In talking about software defined storage, most are familiar with VMware vSAN. However, there is another extremely powerful SDS solution available for free from EMC called StorageIO. StorageIO is free in the context of a lab or development environment. Otherwise it is my understanding it is sold by each TB of data that is in use by the storage solution. ScaleIO 184.108.40.206 is the version I used recently in testing installation with VMware vSphere 6. Currently, the GA release does not support vSphere 6.5, however, again the understanding I have is that version 220.127.116.11 which is soon to be released will support 6.5. In this post we will look at how to install ScaleIO 2.0 in VMware vSphere 6.
Install ScaleIO 2.0 in VMware vSphere 6
The process to install ScaleIO 2.0 in VMware vSphere 6 includes quite a few steps. You first signup and download the package from EMC via the link here. Once downloaded, there are several zipped folders contained for various deployment environments. You should see the ESX zipped folder contained therein.
As you see above, the folders we are interested in are the ScaleIO_18.104.22.168_ESX_Download and the ScaleIO_22.214.171.124_vSphere_Plugin_Download folders. Underneath the plugin folder, we have a folder named EMC-ScaleIO-vSphere-plugin-installer-2.0-12000.122. This contains the plugin files and a .PS1 file that we use in PowerCLI to perform the actual installation of a special use plugin inside of vCenter.
The order of install is – install the plugin in vCenter, then use the integrated ScaleIO plugin to perform the actual ScaleIO deployment in vSphere.
Install the vCenter Plugin
The first thing we do is login to our vCenter server via PowerCLI. Then we run the PowerCLI script provided. This launches a menu that steps us through the process. We choose option 1 here Register ScaleIO plugin-in.
For my installation here, I chose Standard installation. Once the process connects to vCenter, it uploades the plugin and registers the plugin in vCenter. We are directed to log out and back into the web client and then hit Enter. Note Once you hit ENTER, the web server that is spun up to serve out the plugin files is terminated.
I had an issue where even after the plugin was registered, it didn’t show up in the web client. A quick stop and start of the vsphere-client service resolved this issue.
After the stop and start of the web service, the ScaleIO plugin showed up correctly.
Deploy the VM Templates
After getting the plugin up and running in vCenter, we need to copy up our ScaleIO SVM template. These are the templates used to provision the needed controller VMs, etc To do this, we simply use the same PowerCLI script we used to deploy the plugin. This time we choose option 3.
We simply feed the script our datacenter name, the path to the OVA template (included in the ScaleIO zip installation package), and then the names of our datastores.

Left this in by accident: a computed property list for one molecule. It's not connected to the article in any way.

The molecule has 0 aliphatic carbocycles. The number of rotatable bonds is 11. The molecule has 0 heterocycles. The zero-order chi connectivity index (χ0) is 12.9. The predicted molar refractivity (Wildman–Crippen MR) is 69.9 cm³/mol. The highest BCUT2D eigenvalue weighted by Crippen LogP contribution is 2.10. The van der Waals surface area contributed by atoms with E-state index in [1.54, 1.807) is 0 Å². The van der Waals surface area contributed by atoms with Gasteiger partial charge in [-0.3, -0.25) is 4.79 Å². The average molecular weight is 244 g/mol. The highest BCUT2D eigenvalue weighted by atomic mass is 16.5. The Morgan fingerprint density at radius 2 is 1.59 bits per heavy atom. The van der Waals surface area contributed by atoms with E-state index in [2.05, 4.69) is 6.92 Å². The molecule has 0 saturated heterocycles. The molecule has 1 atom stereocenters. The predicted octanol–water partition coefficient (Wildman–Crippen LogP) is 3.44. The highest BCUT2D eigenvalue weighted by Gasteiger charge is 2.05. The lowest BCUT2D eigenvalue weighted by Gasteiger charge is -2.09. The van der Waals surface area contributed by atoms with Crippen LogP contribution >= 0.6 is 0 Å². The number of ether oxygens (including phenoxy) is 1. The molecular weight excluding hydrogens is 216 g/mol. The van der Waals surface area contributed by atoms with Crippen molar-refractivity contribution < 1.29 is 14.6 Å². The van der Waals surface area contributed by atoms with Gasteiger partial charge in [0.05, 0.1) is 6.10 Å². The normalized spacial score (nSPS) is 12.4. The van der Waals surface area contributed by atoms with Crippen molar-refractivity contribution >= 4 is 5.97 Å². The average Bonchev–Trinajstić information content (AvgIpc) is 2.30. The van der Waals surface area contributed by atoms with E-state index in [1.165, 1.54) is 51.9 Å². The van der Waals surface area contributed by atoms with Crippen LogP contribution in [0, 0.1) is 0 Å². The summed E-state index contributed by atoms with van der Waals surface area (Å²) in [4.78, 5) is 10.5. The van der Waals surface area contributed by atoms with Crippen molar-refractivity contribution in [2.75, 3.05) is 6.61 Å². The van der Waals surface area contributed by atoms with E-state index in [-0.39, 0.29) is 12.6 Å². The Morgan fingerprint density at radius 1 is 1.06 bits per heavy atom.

The upload and provisioning of the templates begins.
You should see the template SVMs provisioned successfully.
Deploy the SDCs in ESXi
The SDC is a lightweight device driver that exposes ScaleIO shared block volumes to applications.
We basically have to enter the root password for our ESXi hosts to install the driver.
The progress of the installation progresses.
Once we click Finish, we are directed to reboot the hosts.
Once we have rebooted our ESXi hosts, we are ready to begin the ScaleIO deployment. One the main ScaleIO screen, click the Deploy ScaleIO Environment to begin the wizard.
Naming the ScaleIO System Name.
Picking which hosts the master, manager, and tiebreaker MDM VMs live on.
Setting up DNS.
Setting up our Protection Domain name.
Next, create the Storage Pool for ScaleIO.
Accepting the defaults here on Fault Set.
Here we begin adding our disk resources to the ScaleIO system. The SDSs are ScaleIO Data Sources.
Selecting the unformatted DAS drives for each ESXi hosts.
Selecting all ESXi hosts here.
Selecting the Gateway ESXi host as well as the LIA password (used to communicate with ScaleIO Gateway
Choosing the templates for ScaleIO virtual machines.
Setting up the ScaleIO networks. For lab purposes, I am simply using the existing management network.
Finalizing the installation.
Progress on the installation begins.
After ScaleIO installation finishes, you will see additional options directly in vCenter to view protection domains, SDCs, etc.
Additionally, you will most likely want to install the Windows GUI for interacting with the ScaleIO installation. This is a separate download from EMC. Installation is simple.
You will be presented with the ScaleIO System Overview. The GUI application allows you to view your Frontend, Backend, and Alert information.
Hopefully, this post on my adventures to install ScaleIO 2.0 in VMware vSphere 6 may be helpful to others who want to play around with ScaleIO in a lab environment and kick the tires on the solution. In the next ScaleIO post, I will show the ScaleIO interface as well as a few initial configuration steps, etc.